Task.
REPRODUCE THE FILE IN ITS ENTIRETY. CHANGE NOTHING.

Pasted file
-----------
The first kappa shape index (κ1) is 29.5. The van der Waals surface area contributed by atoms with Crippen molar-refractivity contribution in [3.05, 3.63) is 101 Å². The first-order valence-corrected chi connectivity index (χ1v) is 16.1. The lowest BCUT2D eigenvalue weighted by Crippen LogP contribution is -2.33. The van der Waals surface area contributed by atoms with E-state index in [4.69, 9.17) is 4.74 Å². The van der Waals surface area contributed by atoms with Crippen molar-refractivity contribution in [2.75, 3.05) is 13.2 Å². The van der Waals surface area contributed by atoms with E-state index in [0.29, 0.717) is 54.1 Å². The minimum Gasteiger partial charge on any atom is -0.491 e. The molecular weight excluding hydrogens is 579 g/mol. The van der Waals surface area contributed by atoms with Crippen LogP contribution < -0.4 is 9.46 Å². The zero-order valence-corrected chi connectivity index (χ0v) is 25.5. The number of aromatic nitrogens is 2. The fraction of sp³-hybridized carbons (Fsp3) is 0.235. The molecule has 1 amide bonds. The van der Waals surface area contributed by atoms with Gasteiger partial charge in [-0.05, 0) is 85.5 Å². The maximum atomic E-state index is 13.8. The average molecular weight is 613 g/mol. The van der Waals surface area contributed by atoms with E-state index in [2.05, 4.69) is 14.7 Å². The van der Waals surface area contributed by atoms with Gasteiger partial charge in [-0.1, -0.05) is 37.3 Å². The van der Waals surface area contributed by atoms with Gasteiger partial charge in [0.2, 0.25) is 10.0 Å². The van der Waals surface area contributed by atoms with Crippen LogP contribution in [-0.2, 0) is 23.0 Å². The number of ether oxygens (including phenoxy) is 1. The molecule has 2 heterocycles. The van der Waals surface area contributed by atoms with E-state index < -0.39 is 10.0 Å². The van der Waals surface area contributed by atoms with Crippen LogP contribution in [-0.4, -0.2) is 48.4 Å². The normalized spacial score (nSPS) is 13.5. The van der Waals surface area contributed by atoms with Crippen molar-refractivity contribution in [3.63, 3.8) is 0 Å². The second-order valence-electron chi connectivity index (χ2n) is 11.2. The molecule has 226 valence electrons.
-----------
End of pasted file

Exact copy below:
The first kappa shape index (κ1) is 29.5. The van der Waals surface area contributed by atoms with Crippen molar-refractivity contribution in [3.05, 3.63) is 101 Å². The first-order valence-corrected chi connectivity index (χ1v) is 16.1. The lowest BCUT2D eigenvalue weighted by Crippen LogP contribution is -2.33. The van der Waals surface area contributed by atoms with E-state index in [4.69, 9.17) is 4.74 Å². The van der Waals surface area contributed by atoms with Crippen molar-refractivity contribution in [2.75, 3.05) is 13.2 Å². The van der Waals surface area contributed by atoms with E-state index in [0.29, 0.717) is 54.1 Å². The minimum Gasteiger partial charge on any atom is -0.491 e. The molecular weight excluding hydrogens is 579 g/mol. The van der Waals surface area contributed by atoms with Crippen LogP contribution < -0.4 is 9.46 Å². The zero-order valence-corrected chi connectivity index (χ0v) is 25.5. The number of aromatic nitrogens is 2. The fraction of sp³-hybridized carbons (Fsp3) is 0.235. The molecule has 1 amide bonds. The van der Waals surface area contributed by atoms with Gasteiger partial charge in [-0.05, 0) is 85.5 Å². The maximum atomic E-state index is 13.8. The average molecular weight is 613 g/mol. The van der Waals surface area contributed by atoms with E-state index in [2.05, 4.69) is 14.7 Å². The van der Waals surface area contributed by atoms with Gasteiger partial charge in [-0.1, -0.05) is 37.3 Å². The van der Waals surface area contributed by atoms with Gasteiger partial charge in [0.2, 0.25) is 10.0 Å². The van der Waals surface area contributed by atoms with Crippen LogP contribution in [-0.2, 0) is 23.0 Å². The number of ether oxygens (including phenoxy) is 1. The molecule has 2 heterocycles. The van der Waals surface area contributed by atoms with E-state index < -0.39 is 10.0 Å². The van der Waals surface area contributed by atoms with Crippen LogP contribution in [-0.4, -0.2) is 48.4 Å². The normalized spacial score (nSPS) is 13.5. The van der Waals surface area contributed by atoms with Crippen molar-refractivity contribution in [3.63, 3.8) is 0 Å². The second-order valence-electron chi connectivity index (χ2n) is 11.2. The molecule has 226 valence electrons.